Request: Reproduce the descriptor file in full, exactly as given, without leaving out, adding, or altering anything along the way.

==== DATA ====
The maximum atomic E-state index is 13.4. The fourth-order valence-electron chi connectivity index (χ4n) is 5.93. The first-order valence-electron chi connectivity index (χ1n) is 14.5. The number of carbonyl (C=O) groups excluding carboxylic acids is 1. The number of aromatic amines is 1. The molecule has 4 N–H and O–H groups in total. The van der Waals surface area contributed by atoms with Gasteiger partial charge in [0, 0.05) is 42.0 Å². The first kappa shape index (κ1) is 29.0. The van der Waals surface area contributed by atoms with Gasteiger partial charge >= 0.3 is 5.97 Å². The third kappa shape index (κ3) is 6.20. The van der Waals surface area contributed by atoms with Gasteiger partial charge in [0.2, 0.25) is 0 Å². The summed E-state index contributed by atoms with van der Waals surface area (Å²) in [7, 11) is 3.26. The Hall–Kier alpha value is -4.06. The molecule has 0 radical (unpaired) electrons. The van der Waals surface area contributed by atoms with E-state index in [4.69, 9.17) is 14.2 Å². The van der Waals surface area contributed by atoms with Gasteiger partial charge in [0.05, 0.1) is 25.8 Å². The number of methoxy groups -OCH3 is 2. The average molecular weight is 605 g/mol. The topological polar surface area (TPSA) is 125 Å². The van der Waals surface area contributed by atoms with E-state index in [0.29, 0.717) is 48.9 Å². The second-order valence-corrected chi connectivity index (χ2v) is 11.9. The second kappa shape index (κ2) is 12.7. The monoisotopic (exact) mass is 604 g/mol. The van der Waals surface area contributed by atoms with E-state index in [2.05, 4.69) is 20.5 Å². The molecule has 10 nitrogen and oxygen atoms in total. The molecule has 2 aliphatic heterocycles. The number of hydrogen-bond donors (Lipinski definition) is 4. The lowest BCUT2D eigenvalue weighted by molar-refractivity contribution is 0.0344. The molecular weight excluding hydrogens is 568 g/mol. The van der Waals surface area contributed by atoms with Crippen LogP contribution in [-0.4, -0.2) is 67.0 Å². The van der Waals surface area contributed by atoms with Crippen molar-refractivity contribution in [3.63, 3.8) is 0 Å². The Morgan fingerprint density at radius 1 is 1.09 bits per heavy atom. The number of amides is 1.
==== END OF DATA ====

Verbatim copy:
The maximum atomic E-state index is 13.4. The fourth-order valence-electron chi connectivity index (χ4n) is 5.93. The first-order valence-electron chi connectivity index (χ1n) is 14.5. The number of carbonyl (C=O) groups excluding carboxylic acids is 1. The number of aromatic amines is 1. The molecule has 4 N–H and O–H groups in total. The van der Waals surface area contributed by atoms with Gasteiger partial charge in [0, 0.05) is 42.0 Å². The first kappa shape index (κ1) is 29.0. The van der Waals surface area contributed by atoms with Gasteiger partial charge >= 0.3 is 5.97 Å². The third kappa shape index (κ3) is 6.20. The van der Waals surface area contributed by atoms with Gasteiger partial charge in [0.2, 0.25) is 0 Å². The summed E-state index contributed by atoms with van der Waals surface area (Å²) in [7, 11) is 3.26. The Hall–Kier alpha value is -4.06. The molecule has 0 radical (unpaired) electrons. The van der Waals surface area contributed by atoms with E-state index in [4.69, 9.17) is 14.2 Å². The van der Waals surface area contributed by atoms with Gasteiger partial charge in [0.05, 0.1) is 25.8 Å². The number of methoxy groups -OCH3 is 2. The average molecular weight is 605 g/mol. The topological polar surface area (TPSA) is 125 Å². The van der Waals surface area contributed by atoms with E-state index in [0.29, 0.717) is 48.9 Å². The second-order valence-corrected chi connectivity index (χ2v) is 11.9. The second kappa shape index (κ2) is 12.7. The monoisotopic (exact) mass is 604 g/mol. The van der Waals surface area contributed by atoms with E-state index in [2.05, 4.69) is 20.5 Å². The molecule has 10 nitrogen and oxygen atoms in total. The molecule has 2 aliphatic heterocycles. The number of hydrogen-bond donors (Lipinski definition) is 4. The lowest BCUT2D eigenvalue weighted by molar-refractivity contribution is 0.0344. The molecular weight excluding hydrogens is 568 g/mol. The van der Waals surface area contributed by atoms with Crippen LogP contribution in [-0.4, -0.2) is 67.0 Å². The van der Waals surface area contributed by atoms with Crippen molar-refractivity contribution in [3.63, 3.8) is 0 Å². The Morgan fingerprint density at radius 1 is 1.09 bits per heavy atom. The number of amides is 1.